The Board of Inquiry’s findings are open to challenge. This is because of the delay in setting up the inquiry and the failure to secure the crime scene. As a result the Board of Inquiry was unable to carry out a physical inspection of the crime scene. Here is what the report says about this:
The Board was not allowed to visit the scene of the incident in Urem al-Kubra, the [Syrian] Government stating that it was unable to ensure the safety of the Board, given the ongoing military operations at that location. In this regard, the Board noted that 11 weeks had already elapsed by then since the date of the incident, by which time damaged vehicles had been removed and some destroyed structures had been repaired or rebuilt. Subsequent actions had therefore adversely affected the integrity of the site of the incident and consequently the availability of physical evidence. A visit to the site might therefore not have yielded commensurate results. The Board accordingly developed alternative methods of evidence collection.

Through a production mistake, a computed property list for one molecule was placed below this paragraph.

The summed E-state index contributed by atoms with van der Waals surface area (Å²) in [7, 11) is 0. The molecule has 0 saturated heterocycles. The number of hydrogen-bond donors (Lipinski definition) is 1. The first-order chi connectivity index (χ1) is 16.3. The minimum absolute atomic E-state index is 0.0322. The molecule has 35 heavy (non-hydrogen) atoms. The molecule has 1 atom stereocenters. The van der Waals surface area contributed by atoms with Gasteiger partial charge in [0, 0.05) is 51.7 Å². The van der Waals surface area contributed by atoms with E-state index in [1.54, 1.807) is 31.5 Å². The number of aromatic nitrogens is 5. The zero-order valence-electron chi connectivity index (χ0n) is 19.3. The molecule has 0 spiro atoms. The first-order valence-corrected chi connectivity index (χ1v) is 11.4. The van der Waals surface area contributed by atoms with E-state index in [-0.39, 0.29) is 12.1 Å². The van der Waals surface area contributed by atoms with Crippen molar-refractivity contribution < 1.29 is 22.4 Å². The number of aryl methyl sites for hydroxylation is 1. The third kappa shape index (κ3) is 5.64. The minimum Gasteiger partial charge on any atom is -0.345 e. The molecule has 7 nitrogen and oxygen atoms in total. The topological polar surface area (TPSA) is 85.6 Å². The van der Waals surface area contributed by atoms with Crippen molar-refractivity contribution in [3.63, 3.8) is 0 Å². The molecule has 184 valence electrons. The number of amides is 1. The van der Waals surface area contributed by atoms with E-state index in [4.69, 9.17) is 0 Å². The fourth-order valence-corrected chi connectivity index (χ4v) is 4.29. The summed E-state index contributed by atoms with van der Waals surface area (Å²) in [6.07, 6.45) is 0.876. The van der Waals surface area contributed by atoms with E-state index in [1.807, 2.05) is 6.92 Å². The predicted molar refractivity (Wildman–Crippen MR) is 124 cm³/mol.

All this is true but it is also deeply regrettable. As I said in my article of 26th September 2016 (see above) securing the crime scene immediately following the attack ought to have been the immediate priority. Realistically that would have required cooperation by all the Great Powers (including the US, Russia, Syria and Turkey) and probably a Resolution of the UN Security Council. The way the Western powers politicised the incident and sought to make political capital out of it made all that impossible, which is why an inspection of the crime scene has never happened.